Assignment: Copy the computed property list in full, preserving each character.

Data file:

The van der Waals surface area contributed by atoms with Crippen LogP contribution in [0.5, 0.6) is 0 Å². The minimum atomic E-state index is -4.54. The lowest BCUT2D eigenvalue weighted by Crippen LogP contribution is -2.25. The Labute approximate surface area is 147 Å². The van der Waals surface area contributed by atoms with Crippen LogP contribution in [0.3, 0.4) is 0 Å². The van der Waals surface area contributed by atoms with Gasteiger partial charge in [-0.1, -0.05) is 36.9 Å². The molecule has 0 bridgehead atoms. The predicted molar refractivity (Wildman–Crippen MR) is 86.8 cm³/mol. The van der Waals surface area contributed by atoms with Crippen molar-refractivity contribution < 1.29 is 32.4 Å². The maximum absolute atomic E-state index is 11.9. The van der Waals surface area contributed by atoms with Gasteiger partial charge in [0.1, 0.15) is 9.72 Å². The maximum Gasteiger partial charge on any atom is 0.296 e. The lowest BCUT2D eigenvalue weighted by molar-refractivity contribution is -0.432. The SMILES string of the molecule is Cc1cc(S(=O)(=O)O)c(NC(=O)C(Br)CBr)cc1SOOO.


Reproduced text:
The van der Waals surface area contributed by atoms with Crippen LogP contribution in [0.5, 0.6) is 0 Å². The minimum atomic E-state index is -4.54. The lowest BCUT2D eigenvalue weighted by Crippen LogP contribution is -2.25. The Labute approximate surface area is 147 Å². The van der Waals surface area contributed by atoms with Crippen LogP contribution in [0.3, 0.4) is 0 Å². The van der Waals surface area contributed by atoms with Gasteiger partial charge in [-0.1, -0.05) is 36.9 Å². The molecule has 0 bridgehead atoms. The predicted molar refractivity (Wildman–Crippen MR) is 86.8 cm³/mol. The van der Waals surface area contributed by atoms with Crippen molar-refractivity contribution < 1.29 is 32.4 Å². The maximum absolute atomic E-state index is 11.9. The van der Waals surface area contributed by atoms with Gasteiger partial charge in [0.1, 0.15) is 9.72 Å². The maximum Gasteiger partial charge on any atom is 0.296 e. The lowest BCUT2D eigenvalue weighted by molar-refractivity contribution is -0.432. The SMILES string of the molecule is Cc1cc(S(=O)(=O)O)c(NC(=O)C(Br)CBr)cc1SOOO.